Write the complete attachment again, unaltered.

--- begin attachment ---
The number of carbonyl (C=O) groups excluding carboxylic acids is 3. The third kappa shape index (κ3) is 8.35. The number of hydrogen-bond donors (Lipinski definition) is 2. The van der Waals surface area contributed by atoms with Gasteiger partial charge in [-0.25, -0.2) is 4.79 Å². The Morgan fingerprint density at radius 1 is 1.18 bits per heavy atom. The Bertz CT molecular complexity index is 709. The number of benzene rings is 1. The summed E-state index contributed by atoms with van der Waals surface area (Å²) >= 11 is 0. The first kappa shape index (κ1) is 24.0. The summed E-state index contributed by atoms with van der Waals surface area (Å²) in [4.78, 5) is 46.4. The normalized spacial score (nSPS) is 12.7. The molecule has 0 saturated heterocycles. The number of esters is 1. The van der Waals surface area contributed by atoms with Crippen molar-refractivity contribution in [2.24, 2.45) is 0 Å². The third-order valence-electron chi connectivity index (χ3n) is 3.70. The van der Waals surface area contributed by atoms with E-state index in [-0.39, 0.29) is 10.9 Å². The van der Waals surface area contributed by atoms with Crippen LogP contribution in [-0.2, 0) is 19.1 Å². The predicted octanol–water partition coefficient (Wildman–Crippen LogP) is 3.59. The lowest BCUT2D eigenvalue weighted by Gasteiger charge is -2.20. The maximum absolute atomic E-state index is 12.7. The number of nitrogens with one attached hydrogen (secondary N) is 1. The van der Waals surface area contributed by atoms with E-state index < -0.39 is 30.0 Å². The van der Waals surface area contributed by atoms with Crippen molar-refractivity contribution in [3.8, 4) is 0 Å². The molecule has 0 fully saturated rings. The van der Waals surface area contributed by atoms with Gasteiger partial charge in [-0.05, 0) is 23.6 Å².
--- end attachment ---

The number of carbonyl (C=O) groups excluding carboxylic acids is 3. The third kappa shape index (κ3) is 8.35. The number of hydrogen-bond donors (Lipinski definition) is 2. The van der Waals surface area contributed by atoms with Gasteiger partial charge in [-0.25, -0.2) is 4.79 Å². The Morgan fingerprint density at radius 1 is 1.18 bits per heavy atom. The Bertz CT molecular complexity index is 709. The number of benzene rings is 1. The summed E-state index contributed by atoms with van der Waals surface area (Å²) >= 11 is 0. The first kappa shape index (κ1) is 24.0. The summed E-state index contributed by atoms with van der Waals surface area (Å²) in [4.78, 5) is 46.4. The normalized spacial score (nSPS) is 12.7. The molecule has 0 saturated heterocycles. The number of esters is 1. The van der Waals surface area contributed by atoms with Crippen molar-refractivity contribution in [2.24, 2.45) is 0 Å². The third-order valence-electron chi connectivity index (χ3n) is 3.70. The van der Waals surface area contributed by atoms with E-state index in [-0.39, 0.29) is 10.9 Å². The van der Waals surface area contributed by atoms with Crippen LogP contribution in [-0.2, 0) is 19.1 Å². The predicted octanol–water partition coefficient (Wildman–Crippen LogP) is 3.59. The lowest BCUT2D eigenvalue weighted by Gasteiger charge is -2.20. The maximum absolute atomic E-state index is 12.7. The number of nitrogens with one attached hydrogen (secondary N) is 1. The van der Waals surface area contributed by atoms with E-state index < -0.39 is 30.0 Å². The van der Waals surface area contributed by atoms with Crippen molar-refractivity contribution in [3.8, 4) is 0 Å². The molecule has 0 fully saturated rings. The van der Waals surface area contributed by atoms with Gasteiger partial charge in [-0.05, 0) is 23.6 Å².